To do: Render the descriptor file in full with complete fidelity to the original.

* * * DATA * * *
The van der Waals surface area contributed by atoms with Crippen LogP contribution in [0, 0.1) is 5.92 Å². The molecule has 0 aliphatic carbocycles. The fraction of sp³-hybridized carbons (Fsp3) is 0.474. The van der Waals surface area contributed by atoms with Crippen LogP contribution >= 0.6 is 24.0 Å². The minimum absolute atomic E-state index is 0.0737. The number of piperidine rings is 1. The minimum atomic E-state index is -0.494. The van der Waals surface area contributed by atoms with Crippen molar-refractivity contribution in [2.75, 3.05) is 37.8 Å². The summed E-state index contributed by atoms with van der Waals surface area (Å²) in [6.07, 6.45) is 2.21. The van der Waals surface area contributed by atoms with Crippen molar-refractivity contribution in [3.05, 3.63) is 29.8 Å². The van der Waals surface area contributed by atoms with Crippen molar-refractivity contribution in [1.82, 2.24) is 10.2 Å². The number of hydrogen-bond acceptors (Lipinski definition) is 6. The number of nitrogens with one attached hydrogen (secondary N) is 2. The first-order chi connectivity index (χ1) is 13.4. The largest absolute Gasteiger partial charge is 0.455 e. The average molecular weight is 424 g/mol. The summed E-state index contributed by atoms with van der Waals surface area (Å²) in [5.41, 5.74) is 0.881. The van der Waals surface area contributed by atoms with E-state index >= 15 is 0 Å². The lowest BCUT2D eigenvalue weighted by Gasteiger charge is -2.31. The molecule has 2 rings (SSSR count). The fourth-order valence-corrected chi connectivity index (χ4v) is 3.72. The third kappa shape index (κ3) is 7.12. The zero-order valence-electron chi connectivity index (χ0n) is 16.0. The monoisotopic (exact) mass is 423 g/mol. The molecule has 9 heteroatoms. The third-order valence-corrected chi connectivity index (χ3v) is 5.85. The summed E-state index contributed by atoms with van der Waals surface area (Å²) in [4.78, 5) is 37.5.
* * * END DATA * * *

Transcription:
The van der Waals surface area contributed by atoms with Crippen LogP contribution in [0, 0.1) is 5.92 Å². The molecule has 0 aliphatic carbocycles. The fraction of sp³-hybridized carbons (Fsp3) is 0.474. The van der Waals surface area contributed by atoms with Crippen LogP contribution >= 0.6 is 24.0 Å². The minimum absolute atomic E-state index is 0.0737. The number of piperidine rings is 1. The minimum atomic E-state index is -0.494. The van der Waals surface area contributed by atoms with Crippen molar-refractivity contribution in [2.75, 3.05) is 37.8 Å². The summed E-state index contributed by atoms with van der Waals surface area (Å²) in [6.07, 6.45) is 2.21. The van der Waals surface area contributed by atoms with Crippen molar-refractivity contribution in [3.05, 3.63) is 29.8 Å². The van der Waals surface area contributed by atoms with Crippen molar-refractivity contribution in [1.82, 2.24) is 10.2 Å². The number of hydrogen-bond acceptors (Lipinski definition) is 6. The number of nitrogens with one attached hydrogen (secondary N) is 2. The first-order chi connectivity index (χ1) is 13.4. The largest absolute Gasteiger partial charge is 0.455 e. The average molecular weight is 424 g/mol. The summed E-state index contributed by atoms with van der Waals surface area (Å²) in [5.41, 5.74) is 0.881. The van der Waals surface area contributed by atoms with E-state index >= 15 is 0 Å². The lowest BCUT2D eigenvalue weighted by Gasteiger charge is -2.31. The molecule has 2 rings (SSSR count). The fourth-order valence-corrected chi connectivity index (χ4v) is 3.72. The third kappa shape index (κ3) is 7.12. The zero-order valence-electron chi connectivity index (χ0n) is 16.0. The monoisotopic (exact) mass is 423 g/mol. The molecule has 9 heteroatoms. The third-order valence-corrected chi connectivity index (χ3v) is 5.85. The summed E-state index contributed by atoms with van der Waals surface area (Å²) in [4.78, 5) is 37.5.